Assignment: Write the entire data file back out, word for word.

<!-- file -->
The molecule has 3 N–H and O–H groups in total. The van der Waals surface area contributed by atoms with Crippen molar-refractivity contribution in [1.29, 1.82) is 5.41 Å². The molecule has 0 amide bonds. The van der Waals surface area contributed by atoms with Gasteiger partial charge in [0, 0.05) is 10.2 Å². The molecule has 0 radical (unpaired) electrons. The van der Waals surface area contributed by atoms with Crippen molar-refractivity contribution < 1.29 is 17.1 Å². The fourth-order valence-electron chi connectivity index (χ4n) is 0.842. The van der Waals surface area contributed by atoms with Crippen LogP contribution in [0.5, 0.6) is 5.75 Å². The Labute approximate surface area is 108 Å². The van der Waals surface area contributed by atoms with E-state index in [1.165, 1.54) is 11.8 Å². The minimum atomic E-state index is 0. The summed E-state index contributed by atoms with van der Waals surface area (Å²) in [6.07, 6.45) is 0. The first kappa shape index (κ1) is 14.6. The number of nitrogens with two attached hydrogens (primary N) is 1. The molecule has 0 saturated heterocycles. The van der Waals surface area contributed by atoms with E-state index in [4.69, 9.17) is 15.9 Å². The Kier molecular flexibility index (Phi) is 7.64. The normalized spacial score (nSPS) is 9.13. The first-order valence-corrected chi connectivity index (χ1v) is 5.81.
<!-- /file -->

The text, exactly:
The molecule has 3 N–H and O–H groups in total. The van der Waals surface area contributed by atoms with Crippen molar-refractivity contribution in [1.29, 1.82) is 5.41 Å². The molecule has 0 amide bonds. The van der Waals surface area contributed by atoms with Gasteiger partial charge in [0, 0.05) is 10.2 Å². The molecule has 0 radical (unpaired) electrons. The van der Waals surface area contributed by atoms with Crippen molar-refractivity contribution < 1.29 is 17.1 Å². The fourth-order valence-electron chi connectivity index (χ4n) is 0.842. The van der Waals surface area contributed by atoms with Crippen LogP contribution in [0.5, 0.6) is 5.75 Å². The Labute approximate surface area is 108 Å². The van der Waals surface area contributed by atoms with E-state index in [1.165, 1.54) is 11.8 Å². The minimum atomic E-state index is 0. The summed E-state index contributed by atoms with van der Waals surface area (Å²) in [6.07, 6.45) is 0. The first kappa shape index (κ1) is 14.6. The number of nitrogens with two attached hydrogens (primary N) is 1. The molecule has 0 saturated heterocycles. The van der Waals surface area contributed by atoms with E-state index in [4.69, 9.17) is 15.9 Å². The Kier molecular flexibility index (Phi) is 7.64. The normalized spacial score (nSPS) is 9.13. The first-order valence-corrected chi connectivity index (χ1v) is 5.81.